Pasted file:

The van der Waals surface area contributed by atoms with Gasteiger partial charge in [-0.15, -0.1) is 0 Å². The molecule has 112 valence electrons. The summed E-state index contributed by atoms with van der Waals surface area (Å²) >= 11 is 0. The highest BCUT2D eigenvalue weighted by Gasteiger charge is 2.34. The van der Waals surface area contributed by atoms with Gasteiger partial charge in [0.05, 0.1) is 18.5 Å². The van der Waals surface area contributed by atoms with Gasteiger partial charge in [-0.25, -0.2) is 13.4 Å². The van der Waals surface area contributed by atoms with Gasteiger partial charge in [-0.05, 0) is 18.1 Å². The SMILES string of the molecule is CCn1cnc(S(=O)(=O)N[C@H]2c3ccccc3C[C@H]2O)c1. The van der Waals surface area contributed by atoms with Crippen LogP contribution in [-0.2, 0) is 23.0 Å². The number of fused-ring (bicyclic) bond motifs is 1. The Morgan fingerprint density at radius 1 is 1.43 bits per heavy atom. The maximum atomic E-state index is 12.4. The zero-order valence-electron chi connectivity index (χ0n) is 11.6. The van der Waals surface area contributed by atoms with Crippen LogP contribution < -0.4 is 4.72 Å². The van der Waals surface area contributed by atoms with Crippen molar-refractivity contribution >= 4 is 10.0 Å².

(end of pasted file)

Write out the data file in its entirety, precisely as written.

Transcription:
The van der Waals surface area contributed by atoms with Gasteiger partial charge in [-0.15, -0.1) is 0 Å². The molecule has 112 valence electrons. The summed E-state index contributed by atoms with van der Waals surface area (Å²) >= 11 is 0. The highest BCUT2D eigenvalue weighted by Gasteiger charge is 2.34. The van der Waals surface area contributed by atoms with Gasteiger partial charge in [0.05, 0.1) is 18.5 Å². The van der Waals surface area contributed by atoms with Gasteiger partial charge in [-0.25, -0.2) is 13.4 Å². The van der Waals surface area contributed by atoms with Gasteiger partial charge in [-0.05, 0) is 18.1 Å². The SMILES string of the molecule is CCn1cnc(S(=O)(=O)N[C@H]2c3ccccc3C[C@H]2O)c1. The van der Waals surface area contributed by atoms with Crippen LogP contribution in [-0.2, 0) is 23.0 Å². The number of fused-ring (bicyclic) bond motifs is 1. The Morgan fingerprint density at radius 1 is 1.43 bits per heavy atom. The maximum atomic E-state index is 12.4. The zero-order valence-electron chi connectivity index (χ0n) is 11.6. The van der Waals surface area contributed by atoms with Crippen LogP contribution < -0.4 is 4.72 Å². The van der Waals surface area contributed by atoms with Crippen molar-refractivity contribution >= 4 is 10.0 Å².